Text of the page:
Chopard chose the ancient Japanese art of Urushi lacquer to create the dial of the L.U.C XP Urushi Year of the Rat (US$24,600). Limited to 88 pieces in 18-karat rose gold, the dial portrays a scene with a golden rat and an ear of corn, a symbol of abundance, positioned in front of a persimmon, which represents longevity. There is also a bouquet of flowers in shades of blue, gold, and green, the three lucky colors of the zodiac sign.
The pieces are produced in collaboration with Chopard’s partner,
a grand master of the craft of Urushi, which uses a varnish derived from the sap of the Urushi tree that grows in both Japan and China. The resin is harvested only once per year in extremely small quantities.
The dial is the centerpiece of the L.U.C XP model, an elegant ultra-thin dress watch powered by the L.U.C 96.17-L calibre, which is showcased through the sapphire crystal case back.
Jaquet Droz’s Ateliers D’Art Petite Heure Minute Rat and Petite Heure Minute Relief Rat
Jaquet Droz possesses considerable expertise in its Ateliers d’Art division, specializing in métiers d’art, which are frequently used to decorate the brand’s distinctive timepieces.
For the Year of the Rat, these artisans created two themed designs pairing rats and pomegranates, a fruit that symbolizes life and fertility. Each is produced in two variations, for a total of four new Petite Heure Minute models. The Petite Heure Minute Rat versions in red gold depict two rats among scattered pomegranate arils delicately painted on an ivory-colored Grand Feu enamel dial.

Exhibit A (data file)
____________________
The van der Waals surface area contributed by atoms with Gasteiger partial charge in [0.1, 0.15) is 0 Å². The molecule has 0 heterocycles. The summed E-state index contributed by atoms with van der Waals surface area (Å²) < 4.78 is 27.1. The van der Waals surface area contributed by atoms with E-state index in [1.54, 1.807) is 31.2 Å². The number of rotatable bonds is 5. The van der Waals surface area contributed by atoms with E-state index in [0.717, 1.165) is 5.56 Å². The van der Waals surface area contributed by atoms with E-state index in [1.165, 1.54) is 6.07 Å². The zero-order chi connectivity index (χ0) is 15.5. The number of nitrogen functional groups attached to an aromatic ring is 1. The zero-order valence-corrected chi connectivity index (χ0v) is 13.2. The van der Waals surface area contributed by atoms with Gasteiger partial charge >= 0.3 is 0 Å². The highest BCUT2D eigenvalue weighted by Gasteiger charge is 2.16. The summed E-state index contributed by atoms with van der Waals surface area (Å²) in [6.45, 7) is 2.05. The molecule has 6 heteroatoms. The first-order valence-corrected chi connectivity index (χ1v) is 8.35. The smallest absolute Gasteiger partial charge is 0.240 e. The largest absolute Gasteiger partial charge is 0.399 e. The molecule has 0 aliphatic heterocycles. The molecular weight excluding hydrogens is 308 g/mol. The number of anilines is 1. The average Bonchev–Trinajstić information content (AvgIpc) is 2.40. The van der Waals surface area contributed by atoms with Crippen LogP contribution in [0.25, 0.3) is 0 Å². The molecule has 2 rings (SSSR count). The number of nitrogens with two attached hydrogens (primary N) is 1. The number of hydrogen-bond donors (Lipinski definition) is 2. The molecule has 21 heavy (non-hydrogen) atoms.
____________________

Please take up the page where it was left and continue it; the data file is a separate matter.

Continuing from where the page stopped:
This design comes in 39mm (US$30,200) and a petite 35 mm size (US$37,100), which is lavishly set with diamonds. Each is limited to 28 pieces.The 41mm Petite Heure Minute Relief Rat is available in red gold (US$69,300) and white gold with diamonds (US$79,600), each limited to eight pieces. The deep black onyx dial is accented with relief engraved appliques of a rat holding a large ruby pomegranate aril next to a pomegranate that is snow set with rubies at 9 o’clock.
Panerai Luminor Sealand 44mm
Panerai’s Luminor Sealand 44mm (US$23,600), a boutique exclusive limited to 88 pieces, features an elaborate dial cover decorated with a rat surrounded by grape clusters, flowers, and clouds using sparsello, an old Italian engraving technique named for a tiny scalpel-like tool. The artisan makes a series of incisions and inlays the cuts with gold threads that are hammered into the recesses. Each cover, hinged at 12 o’clock with a signaling mirror inside, requires about 50 hours of work to complete.